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Bulk Carrier Practice

Bulk Carrier Practice

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Published by Nezupher Shammoon

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Published by: Nezupher Shammoon on Jan 13, 2012
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04/10/2014

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Evolution from tramp ships, categories of bulk carrier, the layout of a bulk carrier
 
with particular reference to its distinctive features.
 
 
 
Charterparties, time charters, voyage charters, sub-chartering, voyage estimates,
 
compliance with the charter party, owners' and charterers' voyage orders,
 
consultation with principals, master's responsibilities including interruptions to the
 
voyage, keeping full records, surveys, and tendering of notice of readiness.
 
37
 
 
The records which should be maintained aboard bulk carriers because of theirtrade, the reference books which ought to be available for routine inspection, and the
 
drawings required by deck officers.
 
 
 
Development, hatchcover types, general description and design, surveys, testing forwatertightness, maintenance procedures, some defects, emergency opening &
 
closing, hatch leakage—first aid.
 
69
 
 
General considerations, disposal of cargo residues, preparation for cleaning,
 
washing, clearing blocked bilge suctions, drying, sweeping, preparation of bilgesand testing of fittings, hold inspections, time required for hold preparation, final
 
preparations, hold coatings, ballast holds.
 
78
 
 
Ventilation, airpipes, hold bilges, soundings, hold temperature systems, deck &
 
hold lighting, fire smothering systems, hatch coaming drains, deck machinery,derricks & cranes.
 
87
 
 
Basic pattern of ballast management, relevant regulations, ship's ballast layout,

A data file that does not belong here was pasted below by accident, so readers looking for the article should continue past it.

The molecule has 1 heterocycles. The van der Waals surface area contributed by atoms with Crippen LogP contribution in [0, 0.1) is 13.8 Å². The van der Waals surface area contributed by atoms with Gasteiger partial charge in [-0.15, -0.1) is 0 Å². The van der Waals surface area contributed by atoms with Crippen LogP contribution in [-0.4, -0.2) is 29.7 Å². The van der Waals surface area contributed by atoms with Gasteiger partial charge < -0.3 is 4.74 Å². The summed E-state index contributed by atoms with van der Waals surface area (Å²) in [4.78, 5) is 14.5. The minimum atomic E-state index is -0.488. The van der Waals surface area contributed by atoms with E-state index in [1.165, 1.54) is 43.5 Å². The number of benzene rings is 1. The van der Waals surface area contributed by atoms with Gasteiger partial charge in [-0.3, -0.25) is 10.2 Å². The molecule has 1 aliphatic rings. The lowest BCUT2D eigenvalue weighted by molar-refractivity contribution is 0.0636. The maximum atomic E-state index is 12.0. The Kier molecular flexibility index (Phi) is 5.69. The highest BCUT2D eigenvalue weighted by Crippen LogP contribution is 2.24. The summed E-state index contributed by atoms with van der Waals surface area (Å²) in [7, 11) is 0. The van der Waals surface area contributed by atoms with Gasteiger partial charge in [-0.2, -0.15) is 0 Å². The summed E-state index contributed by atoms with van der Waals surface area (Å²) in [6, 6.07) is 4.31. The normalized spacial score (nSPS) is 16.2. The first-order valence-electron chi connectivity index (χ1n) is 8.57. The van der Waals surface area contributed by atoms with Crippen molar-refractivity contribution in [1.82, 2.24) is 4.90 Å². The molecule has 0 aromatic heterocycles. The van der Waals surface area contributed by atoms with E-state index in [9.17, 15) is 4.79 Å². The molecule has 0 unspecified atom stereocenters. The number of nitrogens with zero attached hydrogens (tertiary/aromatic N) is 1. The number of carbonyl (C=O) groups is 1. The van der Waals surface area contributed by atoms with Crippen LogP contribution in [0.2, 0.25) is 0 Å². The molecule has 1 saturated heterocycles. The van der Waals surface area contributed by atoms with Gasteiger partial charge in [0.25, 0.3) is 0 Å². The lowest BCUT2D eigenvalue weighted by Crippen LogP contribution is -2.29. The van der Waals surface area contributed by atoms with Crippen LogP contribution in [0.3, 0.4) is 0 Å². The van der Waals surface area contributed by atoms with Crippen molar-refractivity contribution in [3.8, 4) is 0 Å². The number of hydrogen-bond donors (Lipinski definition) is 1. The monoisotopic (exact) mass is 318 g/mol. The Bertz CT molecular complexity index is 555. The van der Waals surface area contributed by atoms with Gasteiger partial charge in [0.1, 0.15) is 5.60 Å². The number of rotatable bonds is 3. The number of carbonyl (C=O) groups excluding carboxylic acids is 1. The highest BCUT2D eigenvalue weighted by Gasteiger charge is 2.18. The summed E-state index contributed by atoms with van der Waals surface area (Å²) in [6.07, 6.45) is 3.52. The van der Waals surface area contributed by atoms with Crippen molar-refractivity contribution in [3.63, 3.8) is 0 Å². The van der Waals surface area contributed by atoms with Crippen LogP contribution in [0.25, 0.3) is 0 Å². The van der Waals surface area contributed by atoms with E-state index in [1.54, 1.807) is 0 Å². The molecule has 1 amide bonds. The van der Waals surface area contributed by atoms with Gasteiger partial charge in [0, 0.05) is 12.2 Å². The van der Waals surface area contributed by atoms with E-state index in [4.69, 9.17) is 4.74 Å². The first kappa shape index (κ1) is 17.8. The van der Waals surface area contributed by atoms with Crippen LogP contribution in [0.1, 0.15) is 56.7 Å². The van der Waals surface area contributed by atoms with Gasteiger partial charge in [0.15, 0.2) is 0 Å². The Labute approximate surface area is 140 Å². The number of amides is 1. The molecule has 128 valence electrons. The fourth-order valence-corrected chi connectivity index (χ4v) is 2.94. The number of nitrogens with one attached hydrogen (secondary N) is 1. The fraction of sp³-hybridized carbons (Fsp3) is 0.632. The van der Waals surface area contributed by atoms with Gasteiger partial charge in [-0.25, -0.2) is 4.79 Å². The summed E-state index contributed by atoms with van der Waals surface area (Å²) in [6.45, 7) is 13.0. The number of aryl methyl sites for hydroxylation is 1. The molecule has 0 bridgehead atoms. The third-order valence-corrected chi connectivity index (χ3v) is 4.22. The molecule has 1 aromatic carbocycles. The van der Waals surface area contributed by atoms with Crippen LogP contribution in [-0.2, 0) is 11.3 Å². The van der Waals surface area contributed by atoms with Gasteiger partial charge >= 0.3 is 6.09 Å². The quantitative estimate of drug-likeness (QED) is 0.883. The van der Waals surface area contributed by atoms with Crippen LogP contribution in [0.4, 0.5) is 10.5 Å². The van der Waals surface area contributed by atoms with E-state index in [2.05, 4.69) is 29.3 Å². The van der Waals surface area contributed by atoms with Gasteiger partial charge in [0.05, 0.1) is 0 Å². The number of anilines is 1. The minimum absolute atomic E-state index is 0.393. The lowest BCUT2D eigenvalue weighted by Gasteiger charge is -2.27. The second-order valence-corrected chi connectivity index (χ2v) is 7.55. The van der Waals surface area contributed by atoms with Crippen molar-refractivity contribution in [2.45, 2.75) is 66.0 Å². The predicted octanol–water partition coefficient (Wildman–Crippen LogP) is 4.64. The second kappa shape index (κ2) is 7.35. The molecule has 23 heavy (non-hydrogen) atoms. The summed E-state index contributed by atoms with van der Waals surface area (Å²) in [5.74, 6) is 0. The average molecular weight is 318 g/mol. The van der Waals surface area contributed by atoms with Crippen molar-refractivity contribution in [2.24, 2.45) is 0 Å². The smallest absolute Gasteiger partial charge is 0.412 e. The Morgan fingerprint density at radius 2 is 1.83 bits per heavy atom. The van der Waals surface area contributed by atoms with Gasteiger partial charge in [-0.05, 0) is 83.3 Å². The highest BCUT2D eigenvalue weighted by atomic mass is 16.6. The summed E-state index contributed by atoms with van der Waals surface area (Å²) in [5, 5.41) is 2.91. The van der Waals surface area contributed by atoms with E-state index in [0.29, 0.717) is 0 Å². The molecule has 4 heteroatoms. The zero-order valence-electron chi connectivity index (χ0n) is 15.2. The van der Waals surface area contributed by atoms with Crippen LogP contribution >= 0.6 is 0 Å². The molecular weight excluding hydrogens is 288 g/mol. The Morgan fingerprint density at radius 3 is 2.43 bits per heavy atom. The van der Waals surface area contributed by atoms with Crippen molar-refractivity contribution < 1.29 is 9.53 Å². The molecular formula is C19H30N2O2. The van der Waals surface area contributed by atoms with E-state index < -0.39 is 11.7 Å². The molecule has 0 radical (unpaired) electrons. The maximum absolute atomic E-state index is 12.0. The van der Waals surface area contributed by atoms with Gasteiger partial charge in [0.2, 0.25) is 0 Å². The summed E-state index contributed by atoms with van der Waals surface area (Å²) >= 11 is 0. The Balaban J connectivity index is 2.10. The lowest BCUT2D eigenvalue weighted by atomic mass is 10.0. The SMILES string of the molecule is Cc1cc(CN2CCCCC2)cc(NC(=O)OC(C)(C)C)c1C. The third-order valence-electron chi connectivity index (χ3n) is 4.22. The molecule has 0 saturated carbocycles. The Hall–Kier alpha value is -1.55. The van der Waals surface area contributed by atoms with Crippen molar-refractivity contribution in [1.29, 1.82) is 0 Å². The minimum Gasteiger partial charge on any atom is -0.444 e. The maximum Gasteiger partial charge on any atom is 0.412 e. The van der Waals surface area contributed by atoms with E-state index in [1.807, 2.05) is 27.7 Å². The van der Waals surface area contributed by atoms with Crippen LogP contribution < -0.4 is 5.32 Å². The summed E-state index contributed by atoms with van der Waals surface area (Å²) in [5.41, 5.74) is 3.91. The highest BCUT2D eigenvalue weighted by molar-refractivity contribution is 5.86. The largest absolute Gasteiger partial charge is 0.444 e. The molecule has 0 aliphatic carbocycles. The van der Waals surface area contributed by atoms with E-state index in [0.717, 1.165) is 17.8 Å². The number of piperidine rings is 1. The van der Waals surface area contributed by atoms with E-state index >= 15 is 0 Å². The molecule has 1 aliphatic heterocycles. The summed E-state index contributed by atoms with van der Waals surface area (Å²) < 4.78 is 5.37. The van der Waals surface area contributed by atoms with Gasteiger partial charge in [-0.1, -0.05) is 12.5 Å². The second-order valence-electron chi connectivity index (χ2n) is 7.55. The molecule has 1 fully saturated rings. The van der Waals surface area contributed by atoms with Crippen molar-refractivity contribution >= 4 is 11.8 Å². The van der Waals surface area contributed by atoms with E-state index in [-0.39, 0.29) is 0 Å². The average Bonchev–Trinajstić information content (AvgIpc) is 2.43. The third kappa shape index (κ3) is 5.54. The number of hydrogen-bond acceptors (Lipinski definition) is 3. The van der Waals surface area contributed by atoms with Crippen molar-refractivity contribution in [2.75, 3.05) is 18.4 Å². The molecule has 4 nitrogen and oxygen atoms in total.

quantity of ballast required, ballasting whilst discharging, ballast management on
 
passage, restrictions on deballasting, deballasting, achieving good results,
 
maintenance of ballast tanks, removal of sediment and scale, patching of leaks,maintenance of coatings in tanks, inspections, closing of tanks.
 
 
 
Shear forces and bending moments, ship movement in a seaway, springing, hull
 
stress monitoring, stability, free surface effect, angle of loll, flooding, sloshing,
 
hogging & sagging, squat, effects of list and heel, change of trim due to change of density.
 
 
 
Orders for loading, general approach, maximum lift, limiting point in voyage,
 
factors which govern the distribution of cargo, the loading/deballasting
 
programme, two berth and two port loading and discharge, block loading, two andmulti-loader operations, the trimming pours, loading the optimum amount of 
 
cargo, the discharging programme, when cargo cannot be carried safely.
 
 
 
Loading computers, the use of loading manuals, their deficiencies and contents,
 
displacement, stability and longitudinal strength calculations, choice of methods,
 
practical considerations, grain stability, timber stability.
 
 
 
The final authority for decisions, the need for exchange of information,
 
maximum safe draft, tidal range and sailing draft, air draft, cargo handling
 
equipment and rate, positions of structures on quay, mooring requirements,
 
systems of fendering, systems of access, restrictions on deballasting,
 
communication with berth operators, tonnage 'on the belt', hours of work, effects of weather, methods of trimming, loading, and discharging, ship's information for